The Phytoplankton Spring Bloom in the Baltic Sea in 1985, 1986 - Multitude of Spatiotemporal Scales

Kahru, M, Nommann S.  1990.  The Phytoplankton Spring Bloom in the Baltic Sea in 1985, 1986 - Multitude of Spatiotemporal Scales. Continental Shelf Research. 10:329-354.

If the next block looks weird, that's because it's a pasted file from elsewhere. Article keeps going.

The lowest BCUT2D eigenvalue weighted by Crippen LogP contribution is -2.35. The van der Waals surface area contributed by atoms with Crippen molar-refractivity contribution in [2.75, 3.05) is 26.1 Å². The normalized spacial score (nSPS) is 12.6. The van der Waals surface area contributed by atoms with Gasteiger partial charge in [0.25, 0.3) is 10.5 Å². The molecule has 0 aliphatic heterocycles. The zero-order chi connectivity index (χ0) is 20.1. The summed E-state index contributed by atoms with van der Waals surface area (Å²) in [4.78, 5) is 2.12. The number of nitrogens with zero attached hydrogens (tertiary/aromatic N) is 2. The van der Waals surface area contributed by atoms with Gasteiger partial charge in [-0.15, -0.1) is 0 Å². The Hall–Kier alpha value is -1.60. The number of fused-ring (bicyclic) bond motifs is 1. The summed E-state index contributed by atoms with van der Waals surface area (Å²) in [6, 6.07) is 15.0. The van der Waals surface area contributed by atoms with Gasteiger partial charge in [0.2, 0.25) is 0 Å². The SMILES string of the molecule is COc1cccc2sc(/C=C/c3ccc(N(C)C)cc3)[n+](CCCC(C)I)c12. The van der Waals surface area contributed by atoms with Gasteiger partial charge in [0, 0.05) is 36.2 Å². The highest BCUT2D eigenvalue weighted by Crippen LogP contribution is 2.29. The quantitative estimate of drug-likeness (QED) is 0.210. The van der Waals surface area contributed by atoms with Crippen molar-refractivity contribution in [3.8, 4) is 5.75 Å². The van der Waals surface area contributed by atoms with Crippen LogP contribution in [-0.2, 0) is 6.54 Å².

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The spatio-temporal development of the phytoplankton spring bloom in the Baltic Sea for two consecutive years is analysed. Quasi-continuous, on-track measurements of particle concentration, fluorescence, temperature and salinity with a resolution of the spatial scales from ≈400 m to basin-wide were supplemented with quantitative samples of the phytoplankton abundance, pigments, and vertical CTD/fluorescence profiles. The improved spatial and temporal resolution allowed us to distinguish variability on different time and space scales. Year-to-year differences were found that include not only the timing of the bloom but also the size distribution of the plankton (composition of the phytoplankton assemblage). Contrary to conventional understanding, the bloom does not start due to the establishment of the vertical thermal stratification as the vertical density profile is controlled by the salinity stratification. The well-known massive diatom bloom is preceded by an initial growth of unidentified small-sized (1–4 μm) phytoplankton. As the bloom usually starts when the surface temperature is still below the temperature of maximum density (about 2.4°C for the salinity in the central Baltic), warming of the surface layer during that period has in fact a destabilizing effect on the stratification. The expansion of the bloom does not appear as a smooth, wave-like propulsion in the northeastern direction but rather as centripetal movements in the form of eddies and filaments from the more stratified coastal areas towards the center; hence, in the northern Baltic proper the progression is roughly in the southerly direction. The central eastern Gotland Basin with the least likelihood of vertical stratification in the photic layer is the last where the bloom commences. There the bloom starts in a mosaic of filaments and eddies that provide the vertical stability. The filaments with reduced salinity and increased temperature probably originate from the coastal areas and represent transformed coastal water.